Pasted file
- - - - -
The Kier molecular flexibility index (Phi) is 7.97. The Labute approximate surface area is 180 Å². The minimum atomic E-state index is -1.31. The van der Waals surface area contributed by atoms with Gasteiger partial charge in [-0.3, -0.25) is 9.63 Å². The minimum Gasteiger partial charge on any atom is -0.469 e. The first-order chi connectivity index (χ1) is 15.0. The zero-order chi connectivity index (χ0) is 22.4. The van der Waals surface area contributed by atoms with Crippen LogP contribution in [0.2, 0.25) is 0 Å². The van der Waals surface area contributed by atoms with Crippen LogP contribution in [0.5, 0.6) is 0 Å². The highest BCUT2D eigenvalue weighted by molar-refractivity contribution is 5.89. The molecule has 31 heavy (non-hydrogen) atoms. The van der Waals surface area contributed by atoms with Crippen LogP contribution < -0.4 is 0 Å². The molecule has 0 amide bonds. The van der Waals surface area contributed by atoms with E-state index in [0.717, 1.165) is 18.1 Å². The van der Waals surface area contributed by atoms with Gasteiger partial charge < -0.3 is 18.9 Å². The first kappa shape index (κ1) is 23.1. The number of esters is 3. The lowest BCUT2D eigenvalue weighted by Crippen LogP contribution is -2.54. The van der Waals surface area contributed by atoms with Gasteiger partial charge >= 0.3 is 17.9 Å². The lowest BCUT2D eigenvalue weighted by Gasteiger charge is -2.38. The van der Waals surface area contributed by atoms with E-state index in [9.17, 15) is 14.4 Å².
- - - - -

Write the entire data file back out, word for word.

The Kier molecular flexibility index (Phi) is 7.97. The Labute approximate surface area is 180 Å². The minimum atomic E-state index is -1.31. The van der Waals surface area contributed by atoms with Gasteiger partial charge in [-0.3, -0.25) is 9.63 Å². The minimum Gasteiger partial charge on any atom is -0.469 e. The first-order chi connectivity index (χ1) is 15.0. The zero-order chi connectivity index (χ0) is 22.4. The van der Waals surface area contributed by atoms with Crippen LogP contribution in [0.2, 0.25) is 0 Å². The van der Waals surface area contributed by atoms with Crippen LogP contribution in [0.5, 0.6) is 0 Å². The highest BCUT2D eigenvalue weighted by molar-refractivity contribution is 5.89. The molecule has 31 heavy (non-hydrogen) atoms. The van der Waals surface area contributed by atoms with Crippen LogP contribution < -0.4 is 0 Å². The molecule has 0 amide bonds. The van der Waals surface area contributed by atoms with E-state index in [0.717, 1.165) is 18.1 Å². The van der Waals surface area contributed by atoms with Gasteiger partial charge < -0.3 is 18.9 Å². The first kappa shape index (κ1) is 23.1. The number of esters is 3. The lowest BCUT2D eigenvalue weighted by Crippen LogP contribution is -2.54. The van der Waals surface area contributed by atoms with Gasteiger partial charge >= 0.3 is 17.9 Å². The lowest BCUT2D eigenvalue weighted by Gasteiger charge is -2.38. The van der Waals surface area contributed by atoms with E-state index in [9.17, 15) is 14.4 Å².